china property
The View

What if China home prices keep falling?

PUBLISHED : Monday, 16 February, 2015, 10:44am
UPDATED : Monday, 16 February, 2015, 10:44am

Chinese authorities have managed to take the air out of the country’s property bubble without causing a crash. Housing prices have fallen some 10 per cent from their peaks while incomes have continued to inflate. The result is that the average urban dweller need only devote 30 per cent of his monthly income to pay the mortgage for a decent sized flat, compared to 45 per cent at the peak.

This is very commendable. Now the question is – how long before the reflate?

Perhaps not this year, perhaps even not the next. But if China’s economy does not achieve the very difficult transition to a more balanced, consumption led economic model, then policymakers will be in a pinch.

And then they will do what many other economies’ custodians do in a pinch: turn to property as an uncomplicated, no-brainer driver of growth.

This is the strategy the UK returned to in 2013, when the Chancellor of the Exchequer started guaranteeing loans for qualifying homebuyers, thus reviving business for the financial and real estate sector.

The US also resorted to fanning the flames of a housing bubble after its internet bubble deflated. As we know that ended very badly; I am not saying this is a good strategy, just a tempting one.

In any case, China is unlikely to replicate an unbridled US-style approach, replete with subprime madness and liar loans. For a better model of a property-dependent growth strategy, mainland authorities need look no further than nearby Hong Kong and Singapore.

Both cities have low taxes, high value-added financial industries, high per-capita wealth stats, decent job opportunities for the educated, and decent social security nets for the less competitive. Much of this rests on the foundation of a sky-high property market, from which both governments derive substantial portions of their revenues.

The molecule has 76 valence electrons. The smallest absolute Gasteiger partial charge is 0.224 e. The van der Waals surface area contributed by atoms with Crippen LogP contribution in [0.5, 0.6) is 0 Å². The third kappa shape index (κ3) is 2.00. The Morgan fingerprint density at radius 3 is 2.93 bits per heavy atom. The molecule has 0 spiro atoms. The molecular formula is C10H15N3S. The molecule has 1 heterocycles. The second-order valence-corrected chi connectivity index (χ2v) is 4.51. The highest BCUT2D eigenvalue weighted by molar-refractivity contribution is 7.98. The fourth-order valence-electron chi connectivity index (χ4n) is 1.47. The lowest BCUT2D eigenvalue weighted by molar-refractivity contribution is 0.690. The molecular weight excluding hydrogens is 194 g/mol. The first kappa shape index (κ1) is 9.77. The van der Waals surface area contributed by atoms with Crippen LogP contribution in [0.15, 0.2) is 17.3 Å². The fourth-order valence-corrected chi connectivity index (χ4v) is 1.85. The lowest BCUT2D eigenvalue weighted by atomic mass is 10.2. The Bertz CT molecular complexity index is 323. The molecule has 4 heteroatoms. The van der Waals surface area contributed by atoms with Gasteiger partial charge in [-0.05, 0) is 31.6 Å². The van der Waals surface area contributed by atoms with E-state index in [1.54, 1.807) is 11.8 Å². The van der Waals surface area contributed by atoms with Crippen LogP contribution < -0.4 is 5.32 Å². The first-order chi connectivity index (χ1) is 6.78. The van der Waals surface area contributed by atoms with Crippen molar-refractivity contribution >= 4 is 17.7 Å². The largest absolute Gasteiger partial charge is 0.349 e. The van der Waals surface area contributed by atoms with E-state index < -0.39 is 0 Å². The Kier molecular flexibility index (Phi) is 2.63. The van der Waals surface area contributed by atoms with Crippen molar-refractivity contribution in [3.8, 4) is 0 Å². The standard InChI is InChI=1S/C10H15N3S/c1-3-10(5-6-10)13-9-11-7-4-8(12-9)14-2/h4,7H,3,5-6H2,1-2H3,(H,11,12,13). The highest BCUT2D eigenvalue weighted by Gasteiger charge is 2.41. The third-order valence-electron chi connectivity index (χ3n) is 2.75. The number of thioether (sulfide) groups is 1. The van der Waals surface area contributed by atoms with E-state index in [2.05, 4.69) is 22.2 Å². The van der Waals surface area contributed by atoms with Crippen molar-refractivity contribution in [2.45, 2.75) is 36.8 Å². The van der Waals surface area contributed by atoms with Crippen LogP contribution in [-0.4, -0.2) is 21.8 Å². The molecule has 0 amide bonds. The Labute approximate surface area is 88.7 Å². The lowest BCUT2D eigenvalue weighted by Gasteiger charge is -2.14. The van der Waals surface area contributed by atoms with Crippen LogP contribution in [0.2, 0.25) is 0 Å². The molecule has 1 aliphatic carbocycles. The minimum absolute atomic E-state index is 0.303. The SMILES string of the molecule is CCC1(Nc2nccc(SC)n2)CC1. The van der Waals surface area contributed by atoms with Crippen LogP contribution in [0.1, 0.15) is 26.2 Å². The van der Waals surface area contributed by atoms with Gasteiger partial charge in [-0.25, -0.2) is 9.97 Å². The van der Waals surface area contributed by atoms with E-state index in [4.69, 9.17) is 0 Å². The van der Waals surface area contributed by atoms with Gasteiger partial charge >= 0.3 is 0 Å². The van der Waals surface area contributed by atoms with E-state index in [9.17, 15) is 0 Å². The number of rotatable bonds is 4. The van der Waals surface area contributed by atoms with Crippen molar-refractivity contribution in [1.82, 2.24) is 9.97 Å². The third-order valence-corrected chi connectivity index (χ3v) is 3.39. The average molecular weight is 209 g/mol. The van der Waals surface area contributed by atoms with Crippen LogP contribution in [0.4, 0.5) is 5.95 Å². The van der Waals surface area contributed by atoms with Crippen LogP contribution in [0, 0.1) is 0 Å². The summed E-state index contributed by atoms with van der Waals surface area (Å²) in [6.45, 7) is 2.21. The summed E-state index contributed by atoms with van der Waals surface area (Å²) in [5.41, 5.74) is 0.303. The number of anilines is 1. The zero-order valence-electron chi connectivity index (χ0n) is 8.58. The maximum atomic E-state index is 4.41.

China has pressured or lured private sector developers into building flats that are later released on the market at subsidised rates to eligible buyers. This supply is adding to downward pressure on housing prices

Sure, there are million things that are wrong with a strategy that ultimately depends on keeping property prices high. It lends itself to booms and busts, sucks all talent into finance and real estate, makes a city expensive and may inadvertently facilitate cartels.

But there are also many upsides. Revenues from property taxes keep income and corporate taxes low. A lively real estate sector bolsters high-valued added service industries – especially the financial sector – and stokes animal spirits. Moreover, it offers another route to get wealthy for those who might not have the skills of a Bill Gates or a Jack Ma.

The question is what to do about the poor and working poor. Hong Kong’s solution has been to put them up in public housing. By protecting the poorest from real estate inflation, there is all the more freedom to allow property prices to rage out of control elsewhere.

China tried to chart a different course for its property market. In the late 1990s, the country privatised its then state-owned housing market. As a result, many individuals were able to monetise the roof over their heads, later trading up for bigger places and getting rich along the way.

This grab-bag system most benefited the connected and the corrupt, as cadres cleared land by brute force instead of proper compensation. But the end result was a very high home ownership rate and a small public housing sector. By the early 2000s, nearly 80 per cent of China’s urban dwellers owned the homes they lived in, and housing made up 50 per cent of urban household wealth.

In the past few years China has switched tacks a bit, vastly increasing its investments in public housing. But the mainland is not following Hong Kong’s route, where around half the population lives in low-cost public rental units.

China has instead pressured or lured private sector developers into building flats that are later released on the market at subsidised rates to eligible buyers.

This supply is adding to downward pressure on housing prices, as policymakers hoped. All good and well – for now. But if prices continue to fall, the wealth destruction could be politically destabilising.

And what happens in a year or two from now if the overall pace of economic growth has decelerated even further?

Re-inflating the property market will be an easy temptation. To do so, China will need to stop dumping discounted housing on the market, and try something closer to Hong Kong’s model.